I have some art this morning from James Kochalka’s The Glorkian Warrior Delivers a Pizza (First Second, March 2014). It features a rather dim-witted, three-eyed pink alien with three teeth; his companion, Super Backpack; and their dangerous journey to deliver a pizza. Throw in a Magic Robot, a Gonk that likes to bonk, a Glorkian supercar, some Glorkian kung fu, some self-directed punching in the face, some space and time disruptions, and lots of banter and bright colors, sure to please lovers of both comics and graphic novels — especially fans of the absurd. The Kirkus review calls it “vibrantly weird and wonderful,” and School Library Journal calls it “interestingly subversive.” Ah, you had me at subversive. (And weird.)

I’ve heard/read discussions lately about the intense, heavy subject matter of many books for children today. For one, I’m currently reading this with own daughters. This is a conversation that never seems to go away. Swings like a pendulum, that one. Rest assured, there are no, say, deceased parents, natural disasters, or crippling class issues in The Glorkian Warrior Delivers a Pizza. Yes, we need all kinds of books (and, thus far, my girls are riveted by Lamana’s book), but sometimes you just need the straight-up madcap ones, the ones good for a hearty laugh.

Did I mention my eyes are crossing from fatigue today? That’s all I’ve got, and let’s hope I was mildly to moderately articulate. Here’s some more art (the first four pages of the book, actually).

Enjoy! Read the rest of this entry �

My Zita Tribute, During Which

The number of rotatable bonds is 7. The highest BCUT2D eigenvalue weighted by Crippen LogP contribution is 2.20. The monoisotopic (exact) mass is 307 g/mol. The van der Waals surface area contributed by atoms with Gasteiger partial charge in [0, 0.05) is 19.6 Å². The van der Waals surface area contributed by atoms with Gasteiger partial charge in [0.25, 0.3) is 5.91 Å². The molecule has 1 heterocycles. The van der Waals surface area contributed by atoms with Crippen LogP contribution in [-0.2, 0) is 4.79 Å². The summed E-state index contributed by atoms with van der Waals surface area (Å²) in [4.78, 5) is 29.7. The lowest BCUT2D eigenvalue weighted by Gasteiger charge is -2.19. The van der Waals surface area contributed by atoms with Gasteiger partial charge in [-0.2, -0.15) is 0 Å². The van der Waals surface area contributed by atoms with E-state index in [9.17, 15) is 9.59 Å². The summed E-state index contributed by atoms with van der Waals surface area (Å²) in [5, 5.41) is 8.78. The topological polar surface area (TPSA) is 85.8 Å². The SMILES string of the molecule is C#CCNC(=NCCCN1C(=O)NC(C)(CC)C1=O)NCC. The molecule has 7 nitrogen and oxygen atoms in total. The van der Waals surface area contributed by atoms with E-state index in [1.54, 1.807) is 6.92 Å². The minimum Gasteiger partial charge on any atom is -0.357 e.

the Eight-Year-Old Momentarily Takes Over the Blog

h1 Thursday, May 1st, 2014


(Click to enlarge)


 
First Second Books has a really fun blog tour going on, called “My Favorite Thing About Zita the Spacegirl.” You can read about it here and see the long line-up of Zita’s fans. (Yesterday, Mark Siegel wrote about the many reasons he likes this character, one of those being “that Zita is like The Little Prince. Only female and kicks some ass and has a bunch of alien friends she makes along the way.”)

The Zita books were created by writer, artist, and graphic novelist Ben Hatke, and this May readers will see the last of the Zita trilogy, The Return of Zita the Spacegirl. Before that came 2011′s Zita the Spacegirl and 2012′s Legends of Zita the Spacegirl.

I’m happy to be a part of this blog tour, because I love these graphic novels. In fact, you can read why here (2011) and here (2012). Those are 7-Imp visits with Ben in which he shares art and even such things as early sketches (and even some of his other, non-Zita art).

Today, however, I’m handing my site over to my eight-year-old. I don’t normally do this, but she was super eager to contribute, as both she and her sister are HUGELY HUGE fans of the Zita books. I couldn’t possibly count the number of times they’ve read each book. The only reason her older sister isn’t contributing today is ’cause she’s more private, and I think she feels a bit shy about it. But the eight-year-old, after I asked her why she loves Zita, ran off with pen and paper and drew some tributes (and freely gave me permission to post them). Read the rest of this entry �

What I’m Doing at Kirkus This Week,
Plus What I Did Last Week, Featuring Maira Kalman

h1 Friday, April 25th, 2014


“Meet me on the lawn, I want to take a picture of you.”
(Click image to enlarge)


 


“Perhaps she stood there so that she could stand still.”
(Click image to enlarge)


 

Last week I wrote here about Maira Kalman and Daniel Handler’s Girls Standing on Lawns, to be published by the Museum of Modern Art in early May.

Pictured above are two paintings from the book.

Ah. Kalman.

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This morning over at Kirkus, I have a tribute to the one. the only. Viola Swamp.

That link is here.

Until Sunday …

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GIRLS STANDING ON LAWNS. Illustrations by Maira Kalman © 2014. Text by Daniel Handler © 2014. Published by The Museum of Modern Art, New York. Paintings used by permission of the publisher.

My Morning Chat with Laurie Keller
(Where’s My Doughnut Anyway?)

h1 Thursday, April 3rd, 2014